The equipment you need to shoot independent films at home or on location


it never was easier to produce your own videos, short films or even feature films than today. While video production isn’t exactly a cheap hobby, you don’t need a movie studio budget to get studio-level shots. No equipment will automatically make you proficient with a camera, but if your skills struggle with the limitations of your equipment, these tools could open up possibilities for you.

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A good tripod

Peak Design Travel Tripod

Photography: Cutting edge design

More than anything, you will need a good tripod to hold your camera, whatever camera you are using. Find the to the right tripod can be a bit of a trap, as it is easy to find a very cheap tripod – you can walk right into a Target and get one for under $ 20 – and when you’re just starting out, maybe you should. But as your needs increase, you’ll find that not all tripods are created equal.

For starters, some very basic photography tripods are designed for static shots, but when shooting video you might want more movement capabilities. A good tripod for video will be able to rotate freely and smoothly without sticking. You can also look for a tripod with an interchangeable head, so you can buy the right head for the shots you need, rather than trying to tailor your shots to your equipment.

Assorted brackets, C-brackets and clamps

Making sure all your gear is in the right place – and keeping it there – is such a complex and important task that it is a job in Hollywood in its own right. Don’t worry, if you’re working on a small production (or one-person) you can still get by with basic setups, but it’s worth learning about the different types of equipment you can. use to position your lights and microphones.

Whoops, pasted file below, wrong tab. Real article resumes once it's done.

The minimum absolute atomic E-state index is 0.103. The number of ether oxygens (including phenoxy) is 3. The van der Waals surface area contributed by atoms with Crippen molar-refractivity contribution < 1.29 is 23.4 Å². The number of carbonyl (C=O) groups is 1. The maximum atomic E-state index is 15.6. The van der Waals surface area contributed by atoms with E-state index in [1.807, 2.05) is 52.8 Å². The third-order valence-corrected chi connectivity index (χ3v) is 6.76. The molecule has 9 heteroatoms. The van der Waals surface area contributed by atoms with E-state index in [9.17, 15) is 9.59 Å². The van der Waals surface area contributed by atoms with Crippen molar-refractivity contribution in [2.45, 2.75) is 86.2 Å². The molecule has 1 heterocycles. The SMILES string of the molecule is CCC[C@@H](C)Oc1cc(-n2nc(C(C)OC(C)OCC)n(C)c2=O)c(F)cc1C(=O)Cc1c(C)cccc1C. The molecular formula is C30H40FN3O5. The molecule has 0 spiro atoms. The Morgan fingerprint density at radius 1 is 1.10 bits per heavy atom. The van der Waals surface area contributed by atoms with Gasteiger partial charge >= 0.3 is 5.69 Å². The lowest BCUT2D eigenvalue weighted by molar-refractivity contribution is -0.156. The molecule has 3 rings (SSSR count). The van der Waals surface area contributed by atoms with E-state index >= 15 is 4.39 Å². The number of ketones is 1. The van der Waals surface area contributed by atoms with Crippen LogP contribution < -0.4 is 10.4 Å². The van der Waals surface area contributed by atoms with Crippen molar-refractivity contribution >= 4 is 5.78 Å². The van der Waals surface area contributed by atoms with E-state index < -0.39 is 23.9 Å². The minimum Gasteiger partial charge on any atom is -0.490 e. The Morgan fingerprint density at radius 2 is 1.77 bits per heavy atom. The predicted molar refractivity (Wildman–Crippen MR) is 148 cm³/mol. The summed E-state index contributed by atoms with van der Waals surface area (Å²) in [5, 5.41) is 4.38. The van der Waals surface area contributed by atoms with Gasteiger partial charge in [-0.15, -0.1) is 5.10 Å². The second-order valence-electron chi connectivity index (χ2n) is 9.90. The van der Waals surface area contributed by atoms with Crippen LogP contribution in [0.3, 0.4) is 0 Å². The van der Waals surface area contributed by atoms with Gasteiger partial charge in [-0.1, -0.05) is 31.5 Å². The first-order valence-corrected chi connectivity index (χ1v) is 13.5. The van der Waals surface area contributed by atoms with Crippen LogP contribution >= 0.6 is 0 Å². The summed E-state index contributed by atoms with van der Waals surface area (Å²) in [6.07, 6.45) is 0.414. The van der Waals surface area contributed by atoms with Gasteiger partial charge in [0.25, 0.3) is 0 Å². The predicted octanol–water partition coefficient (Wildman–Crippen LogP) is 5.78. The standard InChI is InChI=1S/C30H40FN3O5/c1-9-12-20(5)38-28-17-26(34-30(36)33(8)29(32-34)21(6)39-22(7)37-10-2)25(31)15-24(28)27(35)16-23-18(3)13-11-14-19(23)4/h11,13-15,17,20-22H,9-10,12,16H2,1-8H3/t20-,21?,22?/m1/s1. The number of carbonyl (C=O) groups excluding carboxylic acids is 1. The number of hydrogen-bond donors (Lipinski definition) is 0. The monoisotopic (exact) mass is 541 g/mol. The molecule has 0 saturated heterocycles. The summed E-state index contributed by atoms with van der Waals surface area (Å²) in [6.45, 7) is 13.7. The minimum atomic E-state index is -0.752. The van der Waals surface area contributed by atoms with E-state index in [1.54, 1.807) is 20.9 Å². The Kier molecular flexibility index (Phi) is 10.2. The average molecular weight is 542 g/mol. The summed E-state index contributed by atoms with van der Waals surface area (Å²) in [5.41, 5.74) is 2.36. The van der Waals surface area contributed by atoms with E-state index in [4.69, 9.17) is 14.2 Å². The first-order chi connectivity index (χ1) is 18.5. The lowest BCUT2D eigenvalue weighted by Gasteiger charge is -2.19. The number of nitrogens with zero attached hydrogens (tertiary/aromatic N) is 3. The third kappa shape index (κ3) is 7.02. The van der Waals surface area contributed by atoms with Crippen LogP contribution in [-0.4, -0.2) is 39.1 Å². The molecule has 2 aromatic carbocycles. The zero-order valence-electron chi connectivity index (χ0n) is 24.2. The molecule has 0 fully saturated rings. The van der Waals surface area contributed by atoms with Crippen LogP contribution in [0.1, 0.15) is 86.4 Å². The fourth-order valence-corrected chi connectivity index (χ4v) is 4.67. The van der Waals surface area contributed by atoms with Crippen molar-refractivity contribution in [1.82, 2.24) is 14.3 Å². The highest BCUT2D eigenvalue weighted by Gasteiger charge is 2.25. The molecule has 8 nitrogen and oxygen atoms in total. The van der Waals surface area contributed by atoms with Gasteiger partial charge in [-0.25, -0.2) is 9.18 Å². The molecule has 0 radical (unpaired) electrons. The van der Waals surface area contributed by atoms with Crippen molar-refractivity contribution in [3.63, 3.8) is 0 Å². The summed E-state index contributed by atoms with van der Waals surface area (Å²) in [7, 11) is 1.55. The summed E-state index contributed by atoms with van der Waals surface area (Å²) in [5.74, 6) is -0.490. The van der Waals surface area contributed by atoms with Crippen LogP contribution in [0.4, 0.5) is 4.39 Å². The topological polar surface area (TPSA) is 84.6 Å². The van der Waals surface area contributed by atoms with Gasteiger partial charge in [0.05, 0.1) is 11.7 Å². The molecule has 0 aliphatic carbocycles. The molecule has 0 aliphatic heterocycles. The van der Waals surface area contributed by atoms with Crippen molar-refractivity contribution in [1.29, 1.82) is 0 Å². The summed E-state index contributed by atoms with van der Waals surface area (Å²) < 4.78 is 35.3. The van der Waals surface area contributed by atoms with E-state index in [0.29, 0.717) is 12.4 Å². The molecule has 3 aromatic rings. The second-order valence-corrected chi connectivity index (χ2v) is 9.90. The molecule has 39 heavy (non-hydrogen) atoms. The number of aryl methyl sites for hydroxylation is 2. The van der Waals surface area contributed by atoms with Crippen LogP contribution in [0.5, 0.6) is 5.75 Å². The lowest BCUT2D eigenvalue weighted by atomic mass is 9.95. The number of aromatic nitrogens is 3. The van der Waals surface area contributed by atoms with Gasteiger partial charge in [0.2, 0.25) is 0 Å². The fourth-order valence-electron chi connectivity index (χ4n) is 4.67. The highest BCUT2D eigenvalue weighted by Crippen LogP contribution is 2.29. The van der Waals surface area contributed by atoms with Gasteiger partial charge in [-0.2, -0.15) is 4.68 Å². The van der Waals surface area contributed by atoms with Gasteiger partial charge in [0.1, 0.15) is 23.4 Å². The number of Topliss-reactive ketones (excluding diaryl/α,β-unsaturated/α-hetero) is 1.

Tripods are universally useful for positioning things like lights, and they’re incredibly inexpensive. They are usually sturdy enough to hold LED lighting panels, GoPro’s, microphones, or other small devices. You probably won’t want to use one as your camera’s main tripod, as they usually only have one screw on the top that doesn’t allow much camera movement. Plus, they tip over quite easily, so you don’t want your expensive camera perched precariously on them. But for most of the other equipment in your set, they can be very useful.

C-brackets are a step up if you need something more sturdy, and especially if you want to hang material above your head. In addition to extending upward, you can attach extension arms to it that allow you to reach out horizontally (or at an angle) above your subjects. This is especially useful for, for example, mounting directional microphones that work best when placed over a subject, as they focus on the sound of the subject it is pointed at without picking up as much environmental noise. Notably, this is also why you see a guy on film sets holding a giant stick in the air above the subjects. This is a portable boom mic, and if you plan to shoot outdoors, especially with moving subjects, you might want to get a boom mic pole with a built-in XLR cable, at the Instead of a fixed C-holder for your microphone.


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